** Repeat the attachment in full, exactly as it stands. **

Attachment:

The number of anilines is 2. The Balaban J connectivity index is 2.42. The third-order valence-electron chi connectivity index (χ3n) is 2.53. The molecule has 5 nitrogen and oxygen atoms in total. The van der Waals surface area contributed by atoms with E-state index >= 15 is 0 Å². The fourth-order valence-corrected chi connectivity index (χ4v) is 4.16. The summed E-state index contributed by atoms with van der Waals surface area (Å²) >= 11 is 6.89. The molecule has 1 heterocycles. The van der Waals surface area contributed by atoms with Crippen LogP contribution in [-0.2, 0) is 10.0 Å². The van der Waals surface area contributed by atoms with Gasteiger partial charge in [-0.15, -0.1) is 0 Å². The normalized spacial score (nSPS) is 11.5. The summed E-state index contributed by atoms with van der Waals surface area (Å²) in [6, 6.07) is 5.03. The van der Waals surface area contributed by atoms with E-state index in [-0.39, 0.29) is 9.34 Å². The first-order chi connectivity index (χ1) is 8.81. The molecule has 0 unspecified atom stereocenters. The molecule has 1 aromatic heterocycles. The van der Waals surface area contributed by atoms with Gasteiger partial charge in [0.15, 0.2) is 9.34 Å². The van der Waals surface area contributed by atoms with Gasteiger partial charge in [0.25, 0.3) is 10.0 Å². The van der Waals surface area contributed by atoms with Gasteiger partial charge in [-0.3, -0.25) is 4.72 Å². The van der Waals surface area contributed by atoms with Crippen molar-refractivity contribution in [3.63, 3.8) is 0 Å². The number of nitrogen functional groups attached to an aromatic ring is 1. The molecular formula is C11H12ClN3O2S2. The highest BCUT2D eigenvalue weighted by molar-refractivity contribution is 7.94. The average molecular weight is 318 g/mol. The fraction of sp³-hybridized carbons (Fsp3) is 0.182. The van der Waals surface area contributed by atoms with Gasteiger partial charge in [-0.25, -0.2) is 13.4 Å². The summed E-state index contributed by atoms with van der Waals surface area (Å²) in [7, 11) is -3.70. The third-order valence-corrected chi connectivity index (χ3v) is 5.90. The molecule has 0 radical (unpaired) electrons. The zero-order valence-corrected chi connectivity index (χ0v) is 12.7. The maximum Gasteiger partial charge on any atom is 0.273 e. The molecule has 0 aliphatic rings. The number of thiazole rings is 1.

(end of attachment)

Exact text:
The number of anilines is 2. The Balaban J connectivity index is 2.42. The third-order valence-electron chi connectivity index (χ3n) is 2.53. The molecule has 5 nitrogen and oxygen atoms in total. The van der Waals surface area contributed by atoms with E-state index >= 15 is 0 Å². The fourth-order valence-corrected chi connectivity index (χ4v) is 4.16. The summed E-state index contributed by atoms with van der Waals surface area (Å²) >= 11 is 6.89. The molecule has 1 heterocycles. The van der Waals surface area contributed by atoms with Crippen LogP contribution in [-0.2, 0) is 10.0 Å². The van der Waals surface area contributed by atoms with Gasteiger partial charge in [-0.15, -0.1) is 0 Å². The normalized spacial score (nSPS) is 11.5. The summed E-state index contributed by atoms with van der Waals surface area (Å²) in [6, 6.07) is 5.03. The van der Waals surface area contributed by atoms with E-state index in [-0.39, 0.29) is 9.34 Å². The first-order chi connectivity index (χ1) is 8.81. The molecule has 0 unspecified atom stereocenters. The molecule has 1 aromatic heterocycles. The van der Waals surface area contributed by atoms with Gasteiger partial charge in [0.15, 0.2) is 9.34 Å². The van der Waals surface area contributed by atoms with Gasteiger partial charge in [0.25, 0.3) is 10.0 Å². The van der Waals surface area contributed by atoms with Gasteiger partial charge in [-0.3, -0.25) is 4.72 Å². The van der Waals surface area contributed by atoms with Crippen molar-refractivity contribution in [3.63, 3.8) is 0 Å². The number of nitrogen functional groups attached to an aromatic ring is 1. The molecular formula is C11H12ClN3O2S2. The highest BCUT2D eigenvalue weighted by molar-refractivity contribution is 7.94. The average molecular weight is 318 g/mol. The fraction of sp³-hybridized carbons (Fsp3) is 0.182. The van der Waals surface area contributed by atoms with Gasteiger partial charge in [-0.25, -0.2) is 13.4 Å². The summed E-state index contributed by atoms with van der Waals surface area (Å²) in [7, 11) is -3.70. The third-order valence-corrected chi connectivity index (χ3v) is 5.90. The molecule has 0 radical (unpaired) electrons. The zero-order valence-corrected chi connectivity index (χ0v) is 12.7. The maximum Gasteiger partial charge on any atom is 0.273 e. The molecule has 0 aliphatic rings. The number of thiazole rings is 1.